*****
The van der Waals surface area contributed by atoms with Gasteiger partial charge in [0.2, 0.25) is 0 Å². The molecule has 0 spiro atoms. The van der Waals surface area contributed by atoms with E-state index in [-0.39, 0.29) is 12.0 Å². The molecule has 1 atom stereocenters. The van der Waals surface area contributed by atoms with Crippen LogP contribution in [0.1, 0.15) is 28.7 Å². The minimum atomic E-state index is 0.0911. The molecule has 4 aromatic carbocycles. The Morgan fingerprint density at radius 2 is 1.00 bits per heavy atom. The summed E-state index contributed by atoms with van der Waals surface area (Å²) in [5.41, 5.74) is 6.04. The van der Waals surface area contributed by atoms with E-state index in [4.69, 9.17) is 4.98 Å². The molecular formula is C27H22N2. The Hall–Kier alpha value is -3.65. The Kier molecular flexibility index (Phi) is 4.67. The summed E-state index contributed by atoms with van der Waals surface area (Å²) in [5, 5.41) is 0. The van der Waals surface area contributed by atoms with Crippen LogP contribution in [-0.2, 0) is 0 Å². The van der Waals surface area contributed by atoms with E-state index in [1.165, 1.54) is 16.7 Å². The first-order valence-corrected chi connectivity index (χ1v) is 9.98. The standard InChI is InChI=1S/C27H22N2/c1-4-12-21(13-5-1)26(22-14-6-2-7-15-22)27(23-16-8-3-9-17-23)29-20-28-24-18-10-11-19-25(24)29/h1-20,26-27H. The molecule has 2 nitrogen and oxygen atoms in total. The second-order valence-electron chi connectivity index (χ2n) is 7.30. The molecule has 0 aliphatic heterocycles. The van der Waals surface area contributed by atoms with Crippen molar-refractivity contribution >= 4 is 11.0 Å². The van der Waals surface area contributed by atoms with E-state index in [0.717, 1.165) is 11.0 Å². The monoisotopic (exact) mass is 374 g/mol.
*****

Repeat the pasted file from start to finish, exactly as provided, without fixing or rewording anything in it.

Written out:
The van der Waals surface area contributed by atoms with Gasteiger partial charge in [0.2, 0.25) is 0 Å². The molecule has 0 spiro atoms. The van der Waals surface area contributed by atoms with E-state index in [-0.39, 0.29) is 12.0 Å². The molecule has 1 atom stereocenters. The van der Waals surface area contributed by atoms with Crippen LogP contribution in [0.1, 0.15) is 28.7 Å². The minimum atomic E-state index is 0.0911. The molecule has 4 aromatic carbocycles. The Morgan fingerprint density at radius 2 is 1.00 bits per heavy atom. The summed E-state index contributed by atoms with van der Waals surface area (Å²) in [5.41, 5.74) is 6.04. The van der Waals surface area contributed by atoms with E-state index in [4.69, 9.17) is 4.98 Å². The molecular formula is C27H22N2. The Hall–Kier alpha value is -3.65. The Kier molecular flexibility index (Phi) is 4.67. The summed E-state index contributed by atoms with van der Waals surface area (Å²) in [5, 5.41) is 0. The van der Waals surface area contributed by atoms with Crippen LogP contribution in [-0.2, 0) is 0 Å². The van der Waals surface area contributed by atoms with E-state index in [1.165, 1.54) is 16.7 Å². The first-order valence-corrected chi connectivity index (χ1v) is 9.98. The standard InChI is InChI=1S/C27H22N2/c1-4-12-21(13-5-1)26(22-14-6-2-7-15-22)27(23-16-8-3-9-17-23)29-20-28-24-18-10-11-19-25(24)29/h1-20,26-27H. The molecule has 2 nitrogen and oxygen atoms in total. The second-order valence-electron chi connectivity index (χ2n) is 7.30. The molecule has 0 aliphatic heterocycles. The van der Waals surface area contributed by atoms with Crippen molar-refractivity contribution >= 4 is 11.0 Å². The van der Waals surface area contributed by atoms with E-state index in [0.717, 1.165) is 11.0 Å². The monoisotopic (exact) mass is 374 g/mol.